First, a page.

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16 September 2017updated 05 Oct 2023 8:02am

Parsons Green: Does the UK’s sustained terror threat affect our psychology?

The mental health implications of living in the most sustained period of terrorist activity in England for 50 years.

By Anoosh Chakelian

On Friday morning, the fifth terror attack in Britain this year hit the London Underground at Parsons Green Tube station, southwest London. Twenty-two people are injured, and the previous four incidents saw 36 people killed.

This means that England is now living in the most sustained period of terrorist activity since the early Seventies IRA bombings, according to BBC analysis.

There was one attack, in which the MP Jo Cox was murdered, last year, and one at Leytonstone Tube station in east London the year before that. The UK has certainly seen a stark change in terrorism activity this year, so when does that begin to affect a nation’s psychology?

The general public

Although the flurry of the 24-hour news cycle and social media coverage can create panic – and Donald Trump has been publicly jumping to exclamation mark-pocked conclusions – repeated terror incidents can actually have the opposite effect on a population.

“There is often an assumption that society could crack under the strain of terrorist attack,” says Professor Andrew Silke, the Director of Terrorism Studies at the University of East London, who has studied this subject. “[But] the general psychological research is that society overall is surprisingly resilient in the face of terrorism.”

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Professor Silke has looked into the psychology of Israel and Northern Ireland during times of sustained terror, and found that people develop an even stronger resilience in these circumstances. He says there is a “threshold”, after which the “resilience factor kicks in”.

“Once terrorist attacks start becoming more frequent, people become habituated and almost treat them as normal, to an extent,” he says. “It’s when terrorist attacks are actually very infrequent, so quite rare and quite unpredictable that an individual terrorist attack tends to have a bigger psychological impact.”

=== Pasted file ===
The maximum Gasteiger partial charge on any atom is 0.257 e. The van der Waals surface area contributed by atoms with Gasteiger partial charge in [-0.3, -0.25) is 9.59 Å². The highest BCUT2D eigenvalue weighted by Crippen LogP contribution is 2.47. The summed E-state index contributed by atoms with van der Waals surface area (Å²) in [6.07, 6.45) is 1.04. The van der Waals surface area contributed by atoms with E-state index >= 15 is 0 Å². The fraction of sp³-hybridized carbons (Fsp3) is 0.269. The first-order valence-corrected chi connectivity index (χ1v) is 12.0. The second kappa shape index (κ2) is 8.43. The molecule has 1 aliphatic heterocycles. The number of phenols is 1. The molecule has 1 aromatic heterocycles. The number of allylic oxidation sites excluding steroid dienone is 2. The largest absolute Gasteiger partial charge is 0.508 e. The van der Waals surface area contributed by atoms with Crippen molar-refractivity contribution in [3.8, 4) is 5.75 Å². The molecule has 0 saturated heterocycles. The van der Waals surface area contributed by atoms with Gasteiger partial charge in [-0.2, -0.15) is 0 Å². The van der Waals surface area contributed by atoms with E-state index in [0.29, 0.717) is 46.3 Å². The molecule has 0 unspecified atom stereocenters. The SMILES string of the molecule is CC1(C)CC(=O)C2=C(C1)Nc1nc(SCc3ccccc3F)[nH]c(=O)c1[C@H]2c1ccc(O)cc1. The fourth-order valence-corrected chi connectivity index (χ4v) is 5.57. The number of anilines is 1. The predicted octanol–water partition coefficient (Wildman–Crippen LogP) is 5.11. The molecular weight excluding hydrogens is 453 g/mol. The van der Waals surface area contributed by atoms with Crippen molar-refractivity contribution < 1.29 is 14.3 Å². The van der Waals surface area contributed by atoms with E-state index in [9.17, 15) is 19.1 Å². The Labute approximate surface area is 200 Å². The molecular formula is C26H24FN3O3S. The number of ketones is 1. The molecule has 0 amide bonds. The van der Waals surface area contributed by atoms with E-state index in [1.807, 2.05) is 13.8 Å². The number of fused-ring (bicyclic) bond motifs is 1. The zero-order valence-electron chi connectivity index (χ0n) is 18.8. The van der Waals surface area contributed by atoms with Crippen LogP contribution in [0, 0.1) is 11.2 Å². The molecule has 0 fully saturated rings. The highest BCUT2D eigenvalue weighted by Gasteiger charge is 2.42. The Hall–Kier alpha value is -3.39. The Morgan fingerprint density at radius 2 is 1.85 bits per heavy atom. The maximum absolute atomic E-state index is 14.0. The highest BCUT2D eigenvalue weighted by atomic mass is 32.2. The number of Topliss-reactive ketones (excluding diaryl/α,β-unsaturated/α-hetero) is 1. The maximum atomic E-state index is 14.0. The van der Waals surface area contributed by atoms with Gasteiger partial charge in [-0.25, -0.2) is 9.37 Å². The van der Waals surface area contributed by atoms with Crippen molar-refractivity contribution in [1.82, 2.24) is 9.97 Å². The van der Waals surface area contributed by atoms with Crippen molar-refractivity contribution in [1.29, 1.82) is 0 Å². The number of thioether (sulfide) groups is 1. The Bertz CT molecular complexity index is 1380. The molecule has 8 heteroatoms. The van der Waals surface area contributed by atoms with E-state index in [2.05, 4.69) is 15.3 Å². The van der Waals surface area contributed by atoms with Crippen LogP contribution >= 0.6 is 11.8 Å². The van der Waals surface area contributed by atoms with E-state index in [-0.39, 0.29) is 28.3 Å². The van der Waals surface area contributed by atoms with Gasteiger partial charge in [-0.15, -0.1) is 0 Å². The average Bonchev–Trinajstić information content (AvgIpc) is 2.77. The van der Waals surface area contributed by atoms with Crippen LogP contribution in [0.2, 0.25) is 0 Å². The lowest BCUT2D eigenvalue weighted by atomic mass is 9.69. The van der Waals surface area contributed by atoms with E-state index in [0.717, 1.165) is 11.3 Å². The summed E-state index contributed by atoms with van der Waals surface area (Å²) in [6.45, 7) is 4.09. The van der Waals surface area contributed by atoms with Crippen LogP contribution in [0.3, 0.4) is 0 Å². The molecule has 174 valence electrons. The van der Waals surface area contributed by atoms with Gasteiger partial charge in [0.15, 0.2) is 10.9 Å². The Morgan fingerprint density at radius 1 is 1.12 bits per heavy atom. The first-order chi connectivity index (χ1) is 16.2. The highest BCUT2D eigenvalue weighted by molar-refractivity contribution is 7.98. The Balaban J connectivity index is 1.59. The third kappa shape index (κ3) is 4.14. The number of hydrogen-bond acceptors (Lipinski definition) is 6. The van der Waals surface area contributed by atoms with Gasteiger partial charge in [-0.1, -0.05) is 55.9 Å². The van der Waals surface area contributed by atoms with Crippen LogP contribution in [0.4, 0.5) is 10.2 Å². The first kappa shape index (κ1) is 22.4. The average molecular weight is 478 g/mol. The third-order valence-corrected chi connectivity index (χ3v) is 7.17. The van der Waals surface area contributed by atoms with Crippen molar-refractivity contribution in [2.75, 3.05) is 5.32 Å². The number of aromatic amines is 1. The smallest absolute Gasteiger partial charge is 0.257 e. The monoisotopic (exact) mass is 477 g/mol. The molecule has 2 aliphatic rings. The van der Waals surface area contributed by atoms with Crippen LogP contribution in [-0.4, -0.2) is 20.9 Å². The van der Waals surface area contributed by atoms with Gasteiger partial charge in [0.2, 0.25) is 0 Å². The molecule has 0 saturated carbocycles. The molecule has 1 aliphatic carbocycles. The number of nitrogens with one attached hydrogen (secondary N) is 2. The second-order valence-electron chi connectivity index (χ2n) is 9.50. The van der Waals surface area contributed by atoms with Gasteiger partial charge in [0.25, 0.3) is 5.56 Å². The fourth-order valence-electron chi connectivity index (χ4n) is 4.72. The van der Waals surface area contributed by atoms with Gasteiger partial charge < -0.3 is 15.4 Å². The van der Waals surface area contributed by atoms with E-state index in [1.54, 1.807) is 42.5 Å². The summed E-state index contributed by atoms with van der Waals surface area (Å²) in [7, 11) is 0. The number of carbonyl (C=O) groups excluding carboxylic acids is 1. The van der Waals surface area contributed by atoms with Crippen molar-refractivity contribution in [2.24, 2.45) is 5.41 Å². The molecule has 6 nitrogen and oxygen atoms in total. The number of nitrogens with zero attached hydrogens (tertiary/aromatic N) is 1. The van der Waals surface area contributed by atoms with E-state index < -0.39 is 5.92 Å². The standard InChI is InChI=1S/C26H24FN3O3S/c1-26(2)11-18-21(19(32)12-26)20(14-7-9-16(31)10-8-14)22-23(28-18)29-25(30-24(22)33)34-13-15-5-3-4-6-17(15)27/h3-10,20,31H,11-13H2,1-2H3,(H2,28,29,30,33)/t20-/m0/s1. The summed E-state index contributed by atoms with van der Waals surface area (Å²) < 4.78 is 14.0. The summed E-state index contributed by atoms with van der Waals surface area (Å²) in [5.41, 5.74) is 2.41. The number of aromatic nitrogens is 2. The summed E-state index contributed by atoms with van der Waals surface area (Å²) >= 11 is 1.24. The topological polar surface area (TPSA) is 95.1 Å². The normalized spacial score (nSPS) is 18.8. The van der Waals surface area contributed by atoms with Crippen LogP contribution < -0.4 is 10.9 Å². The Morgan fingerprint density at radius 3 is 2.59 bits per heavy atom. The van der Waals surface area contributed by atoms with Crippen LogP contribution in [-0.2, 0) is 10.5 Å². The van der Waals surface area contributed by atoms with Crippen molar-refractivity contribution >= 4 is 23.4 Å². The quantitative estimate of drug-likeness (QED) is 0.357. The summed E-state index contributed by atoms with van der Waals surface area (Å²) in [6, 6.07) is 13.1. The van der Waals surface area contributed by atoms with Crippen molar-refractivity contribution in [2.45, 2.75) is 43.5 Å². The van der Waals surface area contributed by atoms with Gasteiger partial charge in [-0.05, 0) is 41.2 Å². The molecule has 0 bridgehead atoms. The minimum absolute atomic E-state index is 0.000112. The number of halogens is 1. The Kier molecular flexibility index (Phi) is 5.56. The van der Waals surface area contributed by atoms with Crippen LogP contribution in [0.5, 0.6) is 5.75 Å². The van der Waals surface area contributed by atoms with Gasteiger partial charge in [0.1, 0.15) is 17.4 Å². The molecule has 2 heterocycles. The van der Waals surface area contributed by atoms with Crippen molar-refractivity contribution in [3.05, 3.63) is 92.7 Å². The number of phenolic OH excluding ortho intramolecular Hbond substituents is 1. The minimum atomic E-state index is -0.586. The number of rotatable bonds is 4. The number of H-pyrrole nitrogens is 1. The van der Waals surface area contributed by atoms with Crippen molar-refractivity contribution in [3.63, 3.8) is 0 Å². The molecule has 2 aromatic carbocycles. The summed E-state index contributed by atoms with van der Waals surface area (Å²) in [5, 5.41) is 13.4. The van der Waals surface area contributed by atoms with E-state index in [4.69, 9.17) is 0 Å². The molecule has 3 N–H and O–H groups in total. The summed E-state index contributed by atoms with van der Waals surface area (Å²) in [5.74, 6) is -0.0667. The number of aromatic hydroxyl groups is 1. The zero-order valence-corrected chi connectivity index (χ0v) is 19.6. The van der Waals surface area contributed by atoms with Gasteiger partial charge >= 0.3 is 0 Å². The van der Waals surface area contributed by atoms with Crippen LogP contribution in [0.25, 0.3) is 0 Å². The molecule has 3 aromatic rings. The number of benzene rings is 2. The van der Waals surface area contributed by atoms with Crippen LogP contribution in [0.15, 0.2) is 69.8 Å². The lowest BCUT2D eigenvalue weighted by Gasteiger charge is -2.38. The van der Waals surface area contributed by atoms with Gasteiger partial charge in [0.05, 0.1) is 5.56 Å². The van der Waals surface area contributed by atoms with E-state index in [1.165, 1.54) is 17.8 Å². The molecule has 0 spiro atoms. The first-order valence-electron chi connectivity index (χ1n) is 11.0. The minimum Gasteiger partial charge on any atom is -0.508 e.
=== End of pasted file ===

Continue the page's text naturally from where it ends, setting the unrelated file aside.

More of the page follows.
Britain has not yet reached this threshold, but after five attacks in a year by September, it’s in a middle ground. Certainly the element of surprise when an attack such as the one at Parsons Green happens has diminished.

The psychology behind resilience is partly because of the “community impact” of being under sustained threat. “It’s what was referred to as the Blitz Spirit type thing,” says Professor Silke. “People feel more tied into their communities, there’s a shared sense of threat, and there’s a shared sense that we need to pull together.”

An increased sense of community has a “fantastic impact on psychological health”, according to Professor Silke, and this outweighs the negative psychological impacts of living through a period of terror.

The victims

The Chairman of Psychiatry at NYU Dr Charles Marmar, who has worked as a consultant to the Metropolitan Police and citizens in the London area on stress, law enforcement and terrorism, finds that “the natural course following such an incident” at Parsons Green is “towards recovery with time, not towards illness” – for both people directly involved and Brits generally.

“Most people in London are sufficiently stress-inoculated, if you will, Londoners are strong people and British culture is very strong when dealing with trauma,” he tells me.

However, he stresses that the “greatest concern” remains for those injured, their families, fellow passengers, people in close proximity, and the emergency services involved. “The people who are in the immediate event, or directly linked, are the ones who need to have support, psychological first aid, monitoring, and care to make sure they don’t go on to develop acute stress symptoms.”

Dr Marmar also warns against “indifference to the suffering” of those in the general population whose mental health problems are exacerbated by incidents like terrorist attacks.

While he points out that the UK has a “very strong culture for dealing with terrorism”, he says this “stoicism which is part of British culture” is not always helpful. “Sometimes it makes it harder for people to express their vulnerability, or there might be more stigma associated with having emotional problems,” he warns.

Ultimately, he finds the UK’s “population strategy” in dealing with terrorism impressive, and calls on the media to reflect this, rather than scaremongering. “The big picture is resilience, stoicism, and the ability to accept the reality of the dangerous world we live in. You had it during the IRA attacks, and in World War II with German rocket attacks.”

If you’re affected by any of the mental health issues mentioned in this piece you can call the Mind helpline on 0300 123 3393.

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